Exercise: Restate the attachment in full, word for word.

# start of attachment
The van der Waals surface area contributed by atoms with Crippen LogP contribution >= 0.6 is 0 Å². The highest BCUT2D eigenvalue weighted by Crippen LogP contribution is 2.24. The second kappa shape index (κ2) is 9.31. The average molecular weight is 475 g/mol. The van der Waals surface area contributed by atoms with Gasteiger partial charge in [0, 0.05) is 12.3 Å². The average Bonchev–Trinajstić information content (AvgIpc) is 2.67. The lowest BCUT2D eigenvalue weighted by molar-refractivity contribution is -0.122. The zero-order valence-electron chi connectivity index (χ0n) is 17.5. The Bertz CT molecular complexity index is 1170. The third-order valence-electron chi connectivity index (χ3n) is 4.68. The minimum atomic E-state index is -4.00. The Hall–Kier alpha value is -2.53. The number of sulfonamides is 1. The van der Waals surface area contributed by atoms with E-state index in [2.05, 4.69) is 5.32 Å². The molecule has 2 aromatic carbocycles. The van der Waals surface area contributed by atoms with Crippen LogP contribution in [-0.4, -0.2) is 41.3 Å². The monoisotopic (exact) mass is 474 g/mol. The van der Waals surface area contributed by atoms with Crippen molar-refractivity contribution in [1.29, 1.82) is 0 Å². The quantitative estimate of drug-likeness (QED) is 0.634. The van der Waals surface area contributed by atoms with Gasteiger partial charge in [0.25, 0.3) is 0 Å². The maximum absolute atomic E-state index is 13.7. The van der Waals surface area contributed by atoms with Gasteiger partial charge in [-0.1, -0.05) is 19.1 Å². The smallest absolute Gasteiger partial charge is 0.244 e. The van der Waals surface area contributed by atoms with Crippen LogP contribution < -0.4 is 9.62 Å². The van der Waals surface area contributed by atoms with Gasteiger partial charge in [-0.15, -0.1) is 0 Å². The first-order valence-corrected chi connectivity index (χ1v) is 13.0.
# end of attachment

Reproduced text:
The van der Waals surface area contributed by atoms with Crippen LogP contribution >= 0.6 is 0 Å². The highest BCUT2D eigenvalue weighted by Crippen LogP contribution is 2.24. The second kappa shape index (κ2) is 9.31. The average molecular weight is 475 g/mol. The van der Waals surface area contributed by atoms with Gasteiger partial charge in [0, 0.05) is 12.3 Å². The average Bonchev–Trinajstić information content (AvgIpc) is 2.67. The lowest BCUT2D eigenvalue weighted by molar-refractivity contribution is -0.122. The zero-order valence-electron chi connectivity index (χ0n) is 17.5. The Bertz CT molecular complexity index is 1170. The third-order valence-electron chi connectivity index (χ3n) is 4.68. The minimum atomic E-state index is -4.00. The Hall–Kier alpha value is -2.53. The number of sulfonamides is 1. The van der Waals surface area contributed by atoms with E-state index in [2.05, 4.69) is 5.32 Å². The molecule has 2 aromatic carbocycles. The van der Waals surface area contributed by atoms with Crippen LogP contribution in [-0.4, -0.2) is 41.3 Å². The monoisotopic (exact) mass is 474 g/mol. The van der Waals surface area contributed by atoms with Crippen molar-refractivity contribution in [1.29, 1.82) is 0 Å². The quantitative estimate of drug-likeness (QED) is 0.634. The van der Waals surface area contributed by atoms with Gasteiger partial charge in [0.25, 0.3) is 0 Å². The maximum absolute atomic E-state index is 13.7. The van der Waals surface area contributed by atoms with Gasteiger partial charge in [-0.1, -0.05) is 19.1 Å². The smallest absolute Gasteiger partial charge is 0.244 e. The van der Waals surface area contributed by atoms with Crippen LogP contribution < -0.4 is 9.62 Å². The van der Waals surface area contributed by atoms with Gasteiger partial charge in [-0.15, -0.1) is 0 Å². The first-order valence-corrected chi connectivity index (χ1v) is 13.0.